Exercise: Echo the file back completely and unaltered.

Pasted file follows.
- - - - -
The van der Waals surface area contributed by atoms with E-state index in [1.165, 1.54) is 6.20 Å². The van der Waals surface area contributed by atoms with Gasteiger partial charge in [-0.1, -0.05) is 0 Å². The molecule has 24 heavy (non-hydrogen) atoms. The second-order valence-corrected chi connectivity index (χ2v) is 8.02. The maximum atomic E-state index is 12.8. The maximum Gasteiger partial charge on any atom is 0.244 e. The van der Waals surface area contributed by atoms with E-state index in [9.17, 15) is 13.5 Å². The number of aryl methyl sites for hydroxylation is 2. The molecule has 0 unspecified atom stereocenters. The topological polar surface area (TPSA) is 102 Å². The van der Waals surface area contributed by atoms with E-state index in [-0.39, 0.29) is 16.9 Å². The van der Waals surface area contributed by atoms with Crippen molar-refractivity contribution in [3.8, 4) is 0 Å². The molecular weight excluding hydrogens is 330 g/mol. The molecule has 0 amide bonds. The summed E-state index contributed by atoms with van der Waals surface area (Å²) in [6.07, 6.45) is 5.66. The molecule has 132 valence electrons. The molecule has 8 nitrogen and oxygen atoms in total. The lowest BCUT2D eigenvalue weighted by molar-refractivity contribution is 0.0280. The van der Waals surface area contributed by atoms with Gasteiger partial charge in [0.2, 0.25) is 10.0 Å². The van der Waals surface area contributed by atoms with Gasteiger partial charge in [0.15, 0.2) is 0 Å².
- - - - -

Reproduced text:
The van der Waals surface area contributed by atoms with E-state index in [1.165, 1.54) is 6.20 Å². The van der Waals surface area contributed by atoms with Gasteiger partial charge in [-0.1, -0.05) is 0 Å². The molecule has 24 heavy (non-hydrogen) atoms. The second-order valence-corrected chi connectivity index (χ2v) is 8.02. The maximum atomic E-state index is 12.8. The maximum Gasteiger partial charge on any atom is 0.244 e. The van der Waals surface area contributed by atoms with E-state index in [9.17, 15) is 13.5 Å². The number of aryl methyl sites for hydroxylation is 2. The molecule has 0 unspecified atom stereocenters. The topological polar surface area (TPSA) is 102 Å². The van der Waals surface area contributed by atoms with E-state index in [-0.39, 0.29) is 16.9 Å². The van der Waals surface area contributed by atoms with Crippen molar-refractivity contribution in [3.8, 4) is 0 Å². The molecular weight excluding hydrogens is 330 g/mol. The molecule has 0 amide bonds. The summed E-state index contributed by atoms with van der Waals surface area (Å²) in [6.07, 6.45) is 5.66. The molecule has 132 valence electrons. The molecule has 8 nitrogen and oxygen atoms in total. The lowest BCUT2D eigenvalue weighted by molar-refractivity contribution is 0.0280. The van der Waals surface area contributed by atoms with Gasteiger partial charge in [0.2, 0.25) is 10.0 Å². The van der Waals surface area contributed by atoms with Gasteiger partial charge in [0.15, 0.2) is 0 Å².